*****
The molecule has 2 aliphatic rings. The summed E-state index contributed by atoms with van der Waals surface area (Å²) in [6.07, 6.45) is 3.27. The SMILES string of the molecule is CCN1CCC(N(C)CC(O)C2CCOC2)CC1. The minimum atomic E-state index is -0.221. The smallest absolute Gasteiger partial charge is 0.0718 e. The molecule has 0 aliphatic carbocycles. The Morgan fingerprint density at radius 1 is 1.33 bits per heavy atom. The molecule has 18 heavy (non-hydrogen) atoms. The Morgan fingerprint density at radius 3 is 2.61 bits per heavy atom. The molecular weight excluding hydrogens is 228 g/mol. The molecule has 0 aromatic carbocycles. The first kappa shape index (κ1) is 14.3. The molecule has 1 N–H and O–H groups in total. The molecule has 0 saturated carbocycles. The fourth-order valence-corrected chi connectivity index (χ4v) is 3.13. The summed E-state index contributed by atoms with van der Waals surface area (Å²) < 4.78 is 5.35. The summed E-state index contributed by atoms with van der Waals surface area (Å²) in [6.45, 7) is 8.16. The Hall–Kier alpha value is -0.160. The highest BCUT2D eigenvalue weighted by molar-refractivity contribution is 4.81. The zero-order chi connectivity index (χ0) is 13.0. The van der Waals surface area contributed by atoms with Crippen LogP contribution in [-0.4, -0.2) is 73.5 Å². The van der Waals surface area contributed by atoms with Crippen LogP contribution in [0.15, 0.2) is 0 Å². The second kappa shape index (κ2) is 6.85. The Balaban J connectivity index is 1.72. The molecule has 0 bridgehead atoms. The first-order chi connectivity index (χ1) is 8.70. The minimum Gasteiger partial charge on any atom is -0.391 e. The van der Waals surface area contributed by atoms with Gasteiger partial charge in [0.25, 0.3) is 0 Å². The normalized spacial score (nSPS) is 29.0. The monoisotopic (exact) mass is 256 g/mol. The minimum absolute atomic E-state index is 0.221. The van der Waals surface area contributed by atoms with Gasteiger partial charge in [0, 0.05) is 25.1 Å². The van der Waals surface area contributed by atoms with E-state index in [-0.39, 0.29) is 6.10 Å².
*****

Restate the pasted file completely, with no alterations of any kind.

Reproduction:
The molecule has 2 aliphatic rings. The summed E-state index contributed by atoms with van der Waals surface area (Å²) in [6.07, 6.45) is 3.27. The SMILES string of the molecule is CCN1CCC(N(C)CC(O)C2CCOC2)CC1. The minimum atomic E-state index is -0.221. The smallest absolute Gasteiger partial charge is 0.0718 e. The molecule has 0 aliphatic carbocycles. The Morgan fingerprint density at radius 1 is 1.33 bits per heavy atom. The molecule has 18 heavy (non-hydrogen) atoms. The Morgan fingerprint density at radius 3 is 2.61 bits per heavy atom. The molecular weight excluding hydrogens is 228 g/mol. The molecule has 0 aromatic carbocycles. The first kappa shape index (κ1) is 14.3. The molecule has 1 N–H and O–H groups in total. The molecule has 0 saturated carbocycles. The fourth-order valence-corrected chi connectivity index (χ4v) is 3.13. The summed E-state index contributed by atoms with van der Waals surface area (Å²) < 4.78 is 5.35. The summed E-state index contributed by atoms with van der Waals surface area (Å²) in [6.45, 7) is 8.16. The Hall–Kier alpha value is -0.160. The highest BCUT2D eigenvalue weighted by molar-refractivity contribution is 4.81. The zero-order chi connectivity index (χ0) is 13.0. The van der Waals surface area contributed by atoms with Crippen LogP contribution in [-0.4, -0.2) is 73.5 Å². The van der Waals surface area contributed by atoms with Crippen LogP contribution in [0.15, 0.2) is 0 Å². The second kappa shape index (κ2) is 6.85. The Balaban J connectivity index is 1.72. The molecule has 0 bridgehead atoms. The first-order chi connectivity index (χ1) is 8.70. The minimum Gasteiger partial charge on any atom is -0.391 e. The van der Waals surface area contributed by atoms with Gasteiger partial charge in [0.25, 0.3) is 0 Å². The normalized spacial score (nSPS) is 29.0. The monoisotopic (exact) mass is 256 g/mol. The minimum absolute atomic E-state index is 0.221. The van der Waals surface area contributed by atoms with Gasteiger partial charge in [0, 0.05) is 25.1 Å². The van der Waals surface area contributed by atoms with E-state index in [-0.39, 0.29) is 6.10 Å².